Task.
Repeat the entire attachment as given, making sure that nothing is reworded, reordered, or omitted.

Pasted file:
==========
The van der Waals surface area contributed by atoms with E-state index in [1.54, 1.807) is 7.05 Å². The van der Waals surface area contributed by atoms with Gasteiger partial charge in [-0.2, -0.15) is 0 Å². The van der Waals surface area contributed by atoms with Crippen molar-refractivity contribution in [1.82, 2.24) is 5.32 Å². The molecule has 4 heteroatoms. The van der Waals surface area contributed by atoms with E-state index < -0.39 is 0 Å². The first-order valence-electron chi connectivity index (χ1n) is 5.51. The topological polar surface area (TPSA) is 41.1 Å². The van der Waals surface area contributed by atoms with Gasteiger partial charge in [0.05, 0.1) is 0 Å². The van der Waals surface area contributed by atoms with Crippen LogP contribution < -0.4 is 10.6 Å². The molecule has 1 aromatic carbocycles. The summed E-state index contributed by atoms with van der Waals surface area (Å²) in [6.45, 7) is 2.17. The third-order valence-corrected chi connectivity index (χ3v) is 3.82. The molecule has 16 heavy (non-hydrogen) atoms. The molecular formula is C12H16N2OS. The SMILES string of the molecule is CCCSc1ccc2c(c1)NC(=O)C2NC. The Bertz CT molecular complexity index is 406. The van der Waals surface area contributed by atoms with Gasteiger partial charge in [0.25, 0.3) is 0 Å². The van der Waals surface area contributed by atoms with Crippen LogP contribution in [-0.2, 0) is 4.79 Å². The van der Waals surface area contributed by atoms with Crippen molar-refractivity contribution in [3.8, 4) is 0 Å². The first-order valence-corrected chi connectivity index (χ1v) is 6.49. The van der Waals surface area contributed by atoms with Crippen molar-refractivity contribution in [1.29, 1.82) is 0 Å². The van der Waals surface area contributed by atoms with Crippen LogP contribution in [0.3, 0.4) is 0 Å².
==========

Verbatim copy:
The van der Waals surface area contributed by atoms with E-state index in [1.54, 1.807) is 7.05 Å². The van der Waals surface area contributed by atoms with Gasteiger partial charge in [-0.2, -0.15) is 0 Å². The van der Waals surface area contributed by atoms with Crippen molar-refractivity contribution in [1.82, 2.24) is 5.32 Å². The molecule has 4 heteroatoms. The van der Waals surface area contributed by atoms with E-state index < -0.39 is 0 Å². The first-order valence-electron chi connectivity index (χ1n) is 5.51. The topological polar surface area (TPSA) is 41.1 Å². The van der Waals surface area contributed by atoms with Gasteiger partial charge in [0.05, 0.1) is 0 Å². The van der Waals surface area contributed by atoms with Crippen LogP contribution < -0.4 is 10.6 Å². The molecule has 1 aromatic carbocycles. The summed E-state index contributed by atoms with van der Waals surface area (Å²) in [6.45, 7) is 2.17. The third-order valence-corrected chi connectivity index (χ3v) is 3.82. The molecule has 16 heavy (non-hydrogen) atoms. The molecular formula is C12H16N2OS. The SMILES string of the molecule is CCCSc1ccc2c(c1)NC(=O)C2NC. The Bertz CT molecular complexity index is 406. The van der Waals surface area contributed by atoms with Gasteiger partial charge in [0.25, 0.3) is 0 Å². The van der Waals surface area contributed by atoms with Crippen LogP contribution in [-0.2, 0) is 4.79 Å². The van der Waals surface area contributed by atoms with Crippen molar-refractivity contribution in [3.8, 4) is 0 Å². The first-order valence-corrected chi connectivity index (χ1v) is 6.49. The van der Waals surface area contributed by atoms with Crippen molar-refractivity contribution in [1.29, 1.82) is 0 Å². The van der Waals surface area contributed by atoms with Crippen LogP contribution in [0.3, 0.4) is 0 Å².